Demolition of Yap’s condemned public properties begins despite legislature’s tardy resolution


Colonia, Yap—The Tenth Legislature of the State of Yap issued a resolution on Dec. 7, 2020 directing “the appropriate line agencies and department to secure the renovation or construction of the Yap State Community Center.”


However, the name of the building is the Colonia Community Center, and they’re a little late to the party. The demolition began one week earlier.


The Colonia Peninsula Master Plan that was created during the administration of former governor, Petrus Tun between 1987 and 1995, calls for an industrial site. The idea was to move the legislature, administration and other government offices, as well as the community center, to different locations nearby. To this day, that plan remains on the shelf collecting dust.


Reel forward 30 years to the two administrations that served between 2007 to 2019, quarterly reports filed with the legislature by the Office of Youth Services repeatedly requested that money be allocated to renovate or replace the aging structure. As the years went by and the building’s condition worsened, demolition replaced renovation as the only advisable course of action.


Not needing to wait for the legislature to issue a resolution, Gov. Henry Falan instructed the director of the Department of Youth & Civic Affairs, the state agency that has oversight of the condemned, hazardous property, to take matters in hand and proceed with the demolition. It could no longer be put off.


The state’s Office of Planning and Budget was named the lead project agency and Wa’ab Construction was awarded the contract that also includes the demolition of the old supply building, another condemned property in the middle of the island’s only town. Both projects were set in motion during the first week of December 2020.


The legislative resolution attributes the property’s “neglect and deterioration” to “lack of funding.”


When Yap was designated as the venue for the 2018 Micronesian Games, the organizing committee identified the community center as a site for some of the sporting events, plans and budgets were requested and submitted to the legislators. It was subsequently reported during meetings of the committee that the Chinese embassy expressed interest in providing the funding, but they decided instead to donate an open-air gymnasium at the Matson Yap Sports Complex on the north side of the island where the majority of events were to be held.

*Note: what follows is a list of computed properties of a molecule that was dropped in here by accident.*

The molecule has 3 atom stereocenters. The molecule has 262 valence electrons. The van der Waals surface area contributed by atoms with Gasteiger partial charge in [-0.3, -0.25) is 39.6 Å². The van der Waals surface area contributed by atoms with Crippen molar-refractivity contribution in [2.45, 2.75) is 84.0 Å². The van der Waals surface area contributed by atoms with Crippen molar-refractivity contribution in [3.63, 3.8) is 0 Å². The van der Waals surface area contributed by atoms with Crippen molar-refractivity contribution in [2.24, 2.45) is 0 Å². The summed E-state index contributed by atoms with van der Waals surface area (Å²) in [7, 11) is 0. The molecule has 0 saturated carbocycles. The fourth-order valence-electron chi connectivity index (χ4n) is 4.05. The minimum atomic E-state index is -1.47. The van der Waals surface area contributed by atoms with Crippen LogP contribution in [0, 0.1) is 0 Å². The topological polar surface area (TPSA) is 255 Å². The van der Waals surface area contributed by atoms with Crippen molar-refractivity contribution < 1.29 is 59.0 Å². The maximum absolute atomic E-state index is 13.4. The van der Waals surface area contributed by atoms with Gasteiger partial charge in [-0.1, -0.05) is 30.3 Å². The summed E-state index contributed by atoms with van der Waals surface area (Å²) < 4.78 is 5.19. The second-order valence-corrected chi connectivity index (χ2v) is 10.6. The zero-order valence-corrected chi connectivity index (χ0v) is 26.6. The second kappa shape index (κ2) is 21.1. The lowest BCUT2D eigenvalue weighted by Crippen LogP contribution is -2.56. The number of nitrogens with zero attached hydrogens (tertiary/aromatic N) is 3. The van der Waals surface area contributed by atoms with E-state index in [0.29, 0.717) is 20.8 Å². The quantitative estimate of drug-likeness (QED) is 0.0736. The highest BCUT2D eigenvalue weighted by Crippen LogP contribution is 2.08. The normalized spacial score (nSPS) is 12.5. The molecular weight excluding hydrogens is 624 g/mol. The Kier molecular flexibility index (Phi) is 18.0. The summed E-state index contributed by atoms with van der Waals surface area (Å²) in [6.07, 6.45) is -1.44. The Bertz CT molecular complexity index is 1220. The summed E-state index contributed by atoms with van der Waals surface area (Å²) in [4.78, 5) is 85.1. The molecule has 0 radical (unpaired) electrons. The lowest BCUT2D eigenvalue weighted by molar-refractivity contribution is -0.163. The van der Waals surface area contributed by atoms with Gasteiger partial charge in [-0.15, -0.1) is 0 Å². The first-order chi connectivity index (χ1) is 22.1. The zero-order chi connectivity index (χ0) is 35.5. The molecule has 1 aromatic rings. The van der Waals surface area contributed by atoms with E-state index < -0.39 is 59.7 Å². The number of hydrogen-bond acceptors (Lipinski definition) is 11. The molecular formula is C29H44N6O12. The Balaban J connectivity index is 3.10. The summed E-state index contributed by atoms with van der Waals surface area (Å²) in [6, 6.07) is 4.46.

The sagging metal structure continued to rust and throw off chunks of debris. Built sometime in the 1970s, not the 1980s as the legislature’s resolution states, it was condemned during the prior administration in 2018. Signs were put up on the rusting steel posts and yellow tape was strung around the outside pillars warning people to not enter the corroding edifice.


Located adjacent to the Yap State Youth Services and Gender Support offices and the public library, the island’s youth ignored the signs and continued to congregate under the metal roof as the steel beams and pillars deteriorated in the island’s heat and humidity.

Over the decades, the open-air building served many purposes from after-school and weekend sporting events and basketball and volleyball tournaments to traditional dances, graduations, and other celebrations. Residents fondly remember first dates, a slippery basketball game played in the eye of a typhoon, Friday gatherings after school, and other passages of youth.


The recent resolution directs the governor to renovate or reconstruct the structure to “provide a venue for further activities,” such as school graduations and education programs and events, public forums or summits, for use as “an auxiliary to the state hospital for emergency and mass casualty events, including medical triage” or to “showcase international cultural programs and such events on customs and traditions of foreign or non-Yapese communities.”


Those uses are under consideration, but since the first pleas were submitted more than a dozen years ago to take action before the building collapsed on its own or falling debris hurt someone, other enterprises, both public and private, have come forward with preliminary ideas for use of the land which is in a prime location. None have been solidified but discussions are ongoing about the best use of the site.


The resolution of support issued by the legislature is welcomed despite its arrival after the fact, but the question remains as to why the 10-member body was only willing to approve and submit it to Governor Falan after demolition had begun and not before.


Located on government-owned property directly across the road from the legislature’s offices, the Colonia Community Center was termed an “eyesore and public nuisance, including potential liability to the State of Yap” in the formal document. They pass it every day coming and going to work. But perhaps no one had read the quarterly reports during the last three decades.

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